Thank you to netgalley and Headline publishing for the ARC and the chance to take part in my first blog tour.

The Devil’s Wedding Ring by Vidar Sundstøl

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Synopsis: Finding an unlikely partner in Tirill Vesterli—a university librarian and single mother who is obsessed with crime novels—Max is plunged into a menacing world of ghostly monks, severed pigs’ heads, and mythic rites, all somehow connected to Midsummer Eve, which is fast approaching. As Max and Tirill quickly learn, it’s a misconception that the past is past—the truth is that it’s never over.

My review: There was an awful lot of blurb for this book which I’ve cut out of the above but you can find it on Goodreads.

I really enjoyed this skandi novel. Norwegian expat now living in Florida Max has a cosy PI business where he is so successful he pretty much just does the admin. Tirill is a librarian that reads a lot of crime books and is desperate for her own detective adventure. Together they start to look into the suspicious death of Max’s former colleague and several disappearances over the last 30 years.

There are a lot of twists and turns in here and a few red herrings. You never quite know who is going to be the bad guys, everyone comes off as suspicious. I loved that as sometimes it’s so easy to guess the whodunnit. It’s a crime book, it’s a history of pre-Christian religion. I found it fascinating.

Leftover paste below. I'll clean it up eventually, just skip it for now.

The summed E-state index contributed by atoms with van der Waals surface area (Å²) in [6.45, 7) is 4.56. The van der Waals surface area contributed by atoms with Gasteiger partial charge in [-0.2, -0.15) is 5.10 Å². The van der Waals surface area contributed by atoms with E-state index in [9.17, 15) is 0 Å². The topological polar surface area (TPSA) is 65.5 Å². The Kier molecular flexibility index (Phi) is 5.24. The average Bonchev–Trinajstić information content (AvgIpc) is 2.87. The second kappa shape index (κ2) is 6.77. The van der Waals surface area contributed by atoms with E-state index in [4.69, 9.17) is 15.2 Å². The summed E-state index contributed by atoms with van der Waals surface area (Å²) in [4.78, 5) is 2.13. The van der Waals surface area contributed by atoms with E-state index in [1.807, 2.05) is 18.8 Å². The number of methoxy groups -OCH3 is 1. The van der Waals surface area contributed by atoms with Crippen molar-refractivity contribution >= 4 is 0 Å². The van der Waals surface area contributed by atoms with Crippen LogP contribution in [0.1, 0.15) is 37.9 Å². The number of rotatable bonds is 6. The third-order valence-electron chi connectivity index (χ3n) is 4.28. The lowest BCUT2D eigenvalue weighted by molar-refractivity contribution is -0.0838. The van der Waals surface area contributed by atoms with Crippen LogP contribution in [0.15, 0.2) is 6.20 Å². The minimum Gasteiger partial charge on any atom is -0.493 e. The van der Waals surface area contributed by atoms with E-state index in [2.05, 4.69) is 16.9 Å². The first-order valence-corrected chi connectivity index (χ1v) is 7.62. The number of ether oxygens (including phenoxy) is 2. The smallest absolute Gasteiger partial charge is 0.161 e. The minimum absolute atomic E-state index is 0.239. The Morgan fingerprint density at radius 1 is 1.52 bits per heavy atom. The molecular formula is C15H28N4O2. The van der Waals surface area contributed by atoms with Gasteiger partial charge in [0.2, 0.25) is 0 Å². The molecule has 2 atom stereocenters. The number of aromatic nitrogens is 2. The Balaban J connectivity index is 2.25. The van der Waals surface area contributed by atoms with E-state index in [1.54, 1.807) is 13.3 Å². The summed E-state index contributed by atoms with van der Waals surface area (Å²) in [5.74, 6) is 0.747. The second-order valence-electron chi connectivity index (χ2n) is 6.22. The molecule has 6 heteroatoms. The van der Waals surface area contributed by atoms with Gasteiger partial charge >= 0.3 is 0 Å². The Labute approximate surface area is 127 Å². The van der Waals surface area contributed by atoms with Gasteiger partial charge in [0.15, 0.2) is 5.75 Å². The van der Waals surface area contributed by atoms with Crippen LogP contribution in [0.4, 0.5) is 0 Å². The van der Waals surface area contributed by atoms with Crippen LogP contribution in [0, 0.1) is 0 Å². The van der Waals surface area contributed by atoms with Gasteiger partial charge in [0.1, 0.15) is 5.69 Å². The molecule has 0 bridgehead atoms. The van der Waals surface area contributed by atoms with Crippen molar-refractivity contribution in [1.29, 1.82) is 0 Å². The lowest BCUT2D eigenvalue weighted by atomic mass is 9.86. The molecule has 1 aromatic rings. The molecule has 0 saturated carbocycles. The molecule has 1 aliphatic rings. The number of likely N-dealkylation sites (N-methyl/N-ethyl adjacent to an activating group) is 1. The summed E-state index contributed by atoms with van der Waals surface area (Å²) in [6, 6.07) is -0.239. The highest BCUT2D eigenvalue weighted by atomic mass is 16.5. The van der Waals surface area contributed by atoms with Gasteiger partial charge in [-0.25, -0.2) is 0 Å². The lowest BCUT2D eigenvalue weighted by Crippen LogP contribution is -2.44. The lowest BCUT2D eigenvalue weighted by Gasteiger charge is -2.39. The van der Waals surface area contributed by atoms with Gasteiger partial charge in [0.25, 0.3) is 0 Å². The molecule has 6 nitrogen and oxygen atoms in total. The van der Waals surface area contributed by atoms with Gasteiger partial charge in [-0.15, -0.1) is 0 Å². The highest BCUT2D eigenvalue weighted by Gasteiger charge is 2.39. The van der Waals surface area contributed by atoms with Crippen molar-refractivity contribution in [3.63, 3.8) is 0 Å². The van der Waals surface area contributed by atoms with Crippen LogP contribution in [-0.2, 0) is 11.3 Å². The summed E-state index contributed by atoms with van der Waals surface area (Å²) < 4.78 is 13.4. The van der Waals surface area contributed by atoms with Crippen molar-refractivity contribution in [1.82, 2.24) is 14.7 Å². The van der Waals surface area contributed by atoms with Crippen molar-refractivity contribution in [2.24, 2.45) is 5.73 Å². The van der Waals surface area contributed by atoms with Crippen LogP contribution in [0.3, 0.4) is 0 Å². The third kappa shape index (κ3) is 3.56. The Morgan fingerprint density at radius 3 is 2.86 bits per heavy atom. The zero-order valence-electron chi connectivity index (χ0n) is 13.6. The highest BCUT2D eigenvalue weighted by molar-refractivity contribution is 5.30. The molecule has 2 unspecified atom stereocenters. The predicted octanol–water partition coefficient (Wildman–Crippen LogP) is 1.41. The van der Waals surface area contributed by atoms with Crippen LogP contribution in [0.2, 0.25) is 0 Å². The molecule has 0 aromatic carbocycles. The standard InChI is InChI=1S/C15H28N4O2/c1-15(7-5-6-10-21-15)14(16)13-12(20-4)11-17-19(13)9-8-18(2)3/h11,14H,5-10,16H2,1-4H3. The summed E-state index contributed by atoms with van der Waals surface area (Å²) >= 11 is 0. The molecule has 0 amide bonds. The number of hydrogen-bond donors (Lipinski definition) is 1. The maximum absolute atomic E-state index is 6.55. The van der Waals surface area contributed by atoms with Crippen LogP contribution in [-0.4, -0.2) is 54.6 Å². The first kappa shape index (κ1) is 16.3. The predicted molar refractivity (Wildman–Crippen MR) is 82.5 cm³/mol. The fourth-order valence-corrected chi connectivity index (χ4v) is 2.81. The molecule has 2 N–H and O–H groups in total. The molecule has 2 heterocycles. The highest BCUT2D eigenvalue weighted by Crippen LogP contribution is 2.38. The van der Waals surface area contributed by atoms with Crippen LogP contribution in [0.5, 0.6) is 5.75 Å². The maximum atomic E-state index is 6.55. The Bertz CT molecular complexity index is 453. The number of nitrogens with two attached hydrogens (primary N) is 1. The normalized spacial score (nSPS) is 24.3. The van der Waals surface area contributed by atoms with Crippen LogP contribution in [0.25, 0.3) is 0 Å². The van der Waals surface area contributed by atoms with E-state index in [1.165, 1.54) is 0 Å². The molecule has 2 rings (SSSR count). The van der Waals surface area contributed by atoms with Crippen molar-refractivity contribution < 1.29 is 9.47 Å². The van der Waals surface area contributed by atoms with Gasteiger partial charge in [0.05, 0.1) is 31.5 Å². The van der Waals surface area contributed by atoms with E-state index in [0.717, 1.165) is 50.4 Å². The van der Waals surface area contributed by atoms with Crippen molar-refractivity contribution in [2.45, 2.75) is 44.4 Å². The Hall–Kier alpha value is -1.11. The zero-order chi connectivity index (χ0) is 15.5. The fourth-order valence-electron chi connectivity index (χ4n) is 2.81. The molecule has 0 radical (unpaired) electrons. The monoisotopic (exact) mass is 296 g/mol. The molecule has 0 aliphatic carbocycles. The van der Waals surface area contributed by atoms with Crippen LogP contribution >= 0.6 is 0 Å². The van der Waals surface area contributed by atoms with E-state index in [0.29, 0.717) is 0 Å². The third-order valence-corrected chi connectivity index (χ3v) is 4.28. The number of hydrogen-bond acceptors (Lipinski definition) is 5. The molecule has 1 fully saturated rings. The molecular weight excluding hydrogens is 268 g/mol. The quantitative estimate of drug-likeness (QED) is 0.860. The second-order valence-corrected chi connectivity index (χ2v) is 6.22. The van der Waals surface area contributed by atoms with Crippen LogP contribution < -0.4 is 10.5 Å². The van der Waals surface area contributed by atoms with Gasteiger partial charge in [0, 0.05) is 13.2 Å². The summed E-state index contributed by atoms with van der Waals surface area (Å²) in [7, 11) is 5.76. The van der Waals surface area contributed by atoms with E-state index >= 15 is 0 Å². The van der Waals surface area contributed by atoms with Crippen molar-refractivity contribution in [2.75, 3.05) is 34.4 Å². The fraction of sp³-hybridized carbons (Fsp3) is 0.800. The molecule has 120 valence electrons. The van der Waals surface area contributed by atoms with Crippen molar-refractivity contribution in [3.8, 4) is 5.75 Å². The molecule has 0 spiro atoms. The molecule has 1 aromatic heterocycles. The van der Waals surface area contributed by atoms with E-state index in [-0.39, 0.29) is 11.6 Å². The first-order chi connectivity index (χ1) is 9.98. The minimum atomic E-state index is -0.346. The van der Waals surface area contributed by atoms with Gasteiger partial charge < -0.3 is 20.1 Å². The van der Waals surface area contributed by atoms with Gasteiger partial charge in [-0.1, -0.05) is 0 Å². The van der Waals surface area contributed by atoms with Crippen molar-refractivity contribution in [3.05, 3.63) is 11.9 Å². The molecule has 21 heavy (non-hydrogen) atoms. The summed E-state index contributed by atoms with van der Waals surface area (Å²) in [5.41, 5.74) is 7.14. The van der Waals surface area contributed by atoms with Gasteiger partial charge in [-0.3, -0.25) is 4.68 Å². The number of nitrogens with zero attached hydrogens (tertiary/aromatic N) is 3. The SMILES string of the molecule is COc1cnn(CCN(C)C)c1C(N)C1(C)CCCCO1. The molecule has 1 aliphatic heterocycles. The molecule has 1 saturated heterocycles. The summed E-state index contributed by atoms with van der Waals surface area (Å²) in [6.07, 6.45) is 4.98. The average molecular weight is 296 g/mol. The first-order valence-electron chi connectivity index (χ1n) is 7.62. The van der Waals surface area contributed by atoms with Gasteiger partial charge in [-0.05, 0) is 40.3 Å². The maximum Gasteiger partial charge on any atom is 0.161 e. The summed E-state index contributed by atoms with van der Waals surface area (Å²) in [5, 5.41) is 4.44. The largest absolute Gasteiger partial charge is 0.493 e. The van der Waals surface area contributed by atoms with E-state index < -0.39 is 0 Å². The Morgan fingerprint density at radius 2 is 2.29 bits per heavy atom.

I thought the ending was a bit rushed and could have been a bit longer but overall I loved this.

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The Hickory Stick (Barnaby Madden) by Ted Bocking

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Synopsis: In less than two years Barnaby Madden’s life changes from being an apprentice boat builder on the north Norfolk coast to becoming an experienced county police constable with tales to tell of love, hate, robbery and violence.
Barnaby encounters thieves, robbers, rapists, kidnappers, smugglers, tramps and toffs. He has run the gamut of emotions and experiences from total rejection as a policeman to the arms and beds of various women, and from assaults and beatings to near drowning.
Barnaby has been drunk, violent and passionate. He has been severely reprimanded and commended for his bravery. He has been the friend or enemy of the criminal fraternity of mid 19th century Norfolk whilst at the same time being a friend or enemy of the upper classes. Barnaby is a big handsome young man of 19 years who steps spectacularly into a world of which he knew nothing and dealing with people of whom he had never heard. He is attractive to women, and not always a reluctant lover!